Hybrid Pictures • Soler Santos

Mar 14 to Apr 4, 2017 • Tall Gallery

Pictures never lie. Or do they? Hypothetically, this poised doubt consists the crux of its seduction and hold over a viewer. In its supposed falsehood it remains as the truthful mirror that reflects back, and, ambitiously, it is “the” probable tool for mastering an examined life. Soler Santos proceeds to tell the tales of picture making in “Hybrid Pictures,” a suite of works in various media and mostly on paper and a couple on canvas that make the exhibit title hit the mark.

The crossbreeding mostly occurs in a stylistic pitting of charcoal drawing that beautifully mimics, in its own way, a photograph collaged on the picture’s ground. The works herewith evidence Soler at his very best – an artist exploring the boundaries of medium and its meaning, technique and its translated form, that coincides with the artist opening up to something riskier and bolder that puts him on the cusp, if not precipice, of artistic epiphany that marks an artist’s own pilgrimage from one level to the next.

As a spectator-audience, what is immediately captivating about the recent works is Soler’s departure into drawing, mainly using charcoal, and that also departs from the artist’s signature brand of photo-realistic painting. What is on view is produce that is freer, more graphic, strong, and exuding with the grime and traces of physical, artistic labor that are rarely permitted in the artist’s outputs.

The push and pull of the image-copied and image-offspring reiterate the conceptual underbelly that structures the technically proficiencies of Soler’s oeuvre. “Hybrid Pictures” appears to tackle the problem in a number of ways. An obvious discourse is the variety of techniques employed in executing a picture. One of the works on an intermediate scale and on canvas features a photo-image of a tied-up animal – presumably a horse, collaged on the picture’s ground. A couple of images serve to complement, one that features a geometric array that consists an abstract painting, and the other an image of an anonymously assembled sculpture. The drawings emitted from these three central images go all over each other, superimposed, subdued, encompassed, and forms the artist’s stylish manner of composition.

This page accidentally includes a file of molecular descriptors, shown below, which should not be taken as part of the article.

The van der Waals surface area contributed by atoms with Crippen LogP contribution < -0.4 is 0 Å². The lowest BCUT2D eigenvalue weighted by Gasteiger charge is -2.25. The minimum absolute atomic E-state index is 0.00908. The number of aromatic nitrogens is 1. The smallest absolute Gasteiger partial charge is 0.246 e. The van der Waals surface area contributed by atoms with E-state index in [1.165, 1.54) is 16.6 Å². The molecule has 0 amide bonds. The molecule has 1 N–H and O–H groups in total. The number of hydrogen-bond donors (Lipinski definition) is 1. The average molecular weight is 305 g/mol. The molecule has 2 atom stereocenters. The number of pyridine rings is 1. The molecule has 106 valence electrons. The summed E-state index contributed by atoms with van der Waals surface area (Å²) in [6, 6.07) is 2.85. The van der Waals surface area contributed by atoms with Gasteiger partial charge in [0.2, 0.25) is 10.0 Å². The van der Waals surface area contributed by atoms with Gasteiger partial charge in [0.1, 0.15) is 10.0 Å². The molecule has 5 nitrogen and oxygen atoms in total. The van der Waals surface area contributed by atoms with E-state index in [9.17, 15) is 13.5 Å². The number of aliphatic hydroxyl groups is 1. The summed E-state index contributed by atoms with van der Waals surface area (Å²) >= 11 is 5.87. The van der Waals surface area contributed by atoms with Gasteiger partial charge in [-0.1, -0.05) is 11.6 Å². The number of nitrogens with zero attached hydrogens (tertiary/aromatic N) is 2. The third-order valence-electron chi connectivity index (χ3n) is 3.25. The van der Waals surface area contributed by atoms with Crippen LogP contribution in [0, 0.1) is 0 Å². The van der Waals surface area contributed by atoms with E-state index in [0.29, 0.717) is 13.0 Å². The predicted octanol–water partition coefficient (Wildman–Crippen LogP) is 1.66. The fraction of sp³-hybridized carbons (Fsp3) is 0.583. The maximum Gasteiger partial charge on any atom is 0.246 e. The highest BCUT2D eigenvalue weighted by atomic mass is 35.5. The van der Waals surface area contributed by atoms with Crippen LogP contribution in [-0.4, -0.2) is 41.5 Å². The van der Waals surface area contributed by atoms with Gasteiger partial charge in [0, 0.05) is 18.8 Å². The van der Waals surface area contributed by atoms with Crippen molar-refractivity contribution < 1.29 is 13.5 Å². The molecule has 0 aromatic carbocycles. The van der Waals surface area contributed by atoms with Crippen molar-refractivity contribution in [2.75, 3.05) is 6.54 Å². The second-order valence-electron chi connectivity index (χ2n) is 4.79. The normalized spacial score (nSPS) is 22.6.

Another artistic problem presented is the idea of the real. The “real” meant is the idea of what is truth and absolute that is, more often than not, given the current scenario of the times, opposed by the man-made copies that are proliferated especially in the mass-media systems of today. Since the beginning of conscious intelligence, Plato poetically opposed the idea of artists making copies via representations in painted landscapes and still life genres. On to the modern age of the 20th century, Picasso and Braque (agreed upon by many art thinkers) decided to put the real into each ones’ Cubist painting by pasting real and actual objects from the outside world. Introspectively, do the paintings with objects pasted on it become part of the real world? Some disagree, but quite optimistically, by calling these excursions not equilaterally real but more real than what is real – it is a hyper real. Art seems to grow as an autonomous entity that consumes life itself. Echoing Plato, again, should it still promulgate?

The more immediate problem, the last but not the least, though it could have been placed second in the order of notes, is more pleasing, or pleasurable, as it extricates its issues from the first two, but is connected somewhat with the first point. It deals mainly with the creation of the art object. Soler seemingly raises the question that understands the source of inspiration – what comes first, the model for a work or the resulting work? In creating a simultaneous space that allows for both to exist on one picture plane, the question is posed but, somehow, naturally, obliterates itself – rendering the question irrelevant if not unnecessary. Ordinarily, one is encouraged to assume it is an exercise of sorts, or a reality-TV program where one demonstrates before the public his ability to draw by including his reference. But the thought never really crossed the mind. In the context of a parade of palimpsest paintings in recent times – from Picabia, Ernst, Salle and Polke, the superimpositions of images only betray the genius of its authors in destroying the naturalistic perspective that often confine the traditional painter.

In making the “Hybrid Pictures,” he resolves the quandary of priority in which is more significant – the copy or the source. In this case, there is no way to separate each – the coexistence is vital. It extends the directive of a closed system. In one big work, Soler superimposes charcoal forms over pictures of Greek statues, and these are regarded as perfectly proportioned models. But the drawn image, or which is the copy in the course of this discussion, magnifies the experience. Not by making a bigger scale, but magnifying the perception of the model, and thus enhancing our own experience in its entirety.

—Jonathan Olazo

Artworks from the Show